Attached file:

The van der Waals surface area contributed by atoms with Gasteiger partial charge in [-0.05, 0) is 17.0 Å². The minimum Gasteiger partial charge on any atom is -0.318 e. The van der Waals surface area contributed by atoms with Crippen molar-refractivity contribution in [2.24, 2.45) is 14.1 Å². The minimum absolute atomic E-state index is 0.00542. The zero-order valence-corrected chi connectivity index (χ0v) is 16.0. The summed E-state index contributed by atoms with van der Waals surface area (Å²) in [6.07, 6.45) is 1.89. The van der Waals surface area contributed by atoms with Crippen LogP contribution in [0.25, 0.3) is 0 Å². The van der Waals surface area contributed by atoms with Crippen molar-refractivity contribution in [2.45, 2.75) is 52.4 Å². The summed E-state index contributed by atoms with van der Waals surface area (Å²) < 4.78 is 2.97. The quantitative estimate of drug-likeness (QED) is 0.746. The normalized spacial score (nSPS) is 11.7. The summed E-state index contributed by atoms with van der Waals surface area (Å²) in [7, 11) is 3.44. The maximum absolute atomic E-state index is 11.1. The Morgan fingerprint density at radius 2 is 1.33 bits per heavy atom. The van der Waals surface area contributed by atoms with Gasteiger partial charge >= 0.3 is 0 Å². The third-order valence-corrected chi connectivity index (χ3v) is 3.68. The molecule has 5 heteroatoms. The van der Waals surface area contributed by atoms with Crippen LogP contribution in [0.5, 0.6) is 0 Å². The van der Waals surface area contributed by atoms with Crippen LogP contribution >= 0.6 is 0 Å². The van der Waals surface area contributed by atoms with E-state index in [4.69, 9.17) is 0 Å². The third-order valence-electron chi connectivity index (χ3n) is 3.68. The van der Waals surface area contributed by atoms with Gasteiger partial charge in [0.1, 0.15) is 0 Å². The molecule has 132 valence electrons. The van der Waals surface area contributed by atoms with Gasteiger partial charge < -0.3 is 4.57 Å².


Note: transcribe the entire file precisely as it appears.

The van der Waals surface area contributed by atoms with Gasteiger partial charge in [-0.05, 0) is 17.0 Å². The minimum Gasteiger partial charge on any atom is -0.318 e. The van der Waals surface area contributed by atoms with Crippen molar-refractivity contribution in [2.24, 2.45) is 14.1 Å². The minimum absolute atomic E-state index is 0.00542. The zero-order valence-corrected chi connectivity index (χ0v) is 16.0. The summed E-state index contributed by atoms with van der Waals surface area (Å²) in [6.07, 6.45) is 1.89. The van der Waals surface area contributed by atoms with Crippen LogP contribution in [0.25, 0.3) is 0 Å². The van der Waals surface area contributed by atoms with Crippen molar-refractivity contribution in [2.45, 2.75) is 52.4 Å². The summed E-state index contributed by atoms with van der Waals surface area (Å²) < 4.78 is 2.97. The quantitative estimate of drug-likeness (QED) is 0.746. The normalized spacial score (nSPS) is 11.7. The summed E-state index contributed by atoms with van der Waals surface area (Å²) in [7, 11) is 3.44. The maximum absolute atomic E-state index is 11.1. The Morgan fingerprint density at radius 2 is 1.33 bits per heavy atom. The van der Waals surface area contributed by atoms with Gasteiger partial charge >= 0.3 is 0 Å². The third-order valence-corrected chi connectivity index (χ3v) is 3.68. The molecule has 5 heteroatoms. The van der Waals surface area contributed by atoms with Crippen LogP contribution in [0.5, 0.6) is 0 Å². The van der Waals surface area contributed by atoms with Crippen LogP contribution >= 0.6 is 0 Å². The van der Waals surface area contributed by atoms with E-state index in [4.69, 9.17) is 0 Å². The third-order valence-electron chi connectivity index (χ3n) is 3.68. The van der Waals surface area contributed by atoms with Gasteiger partial charge in [0.1, 0.15) is 0 Å². The molecule has 132 valence electrons. The van der Waals surface area contributed by atoms with Gasteiger partial charge < -0.3 is 4.57 Å².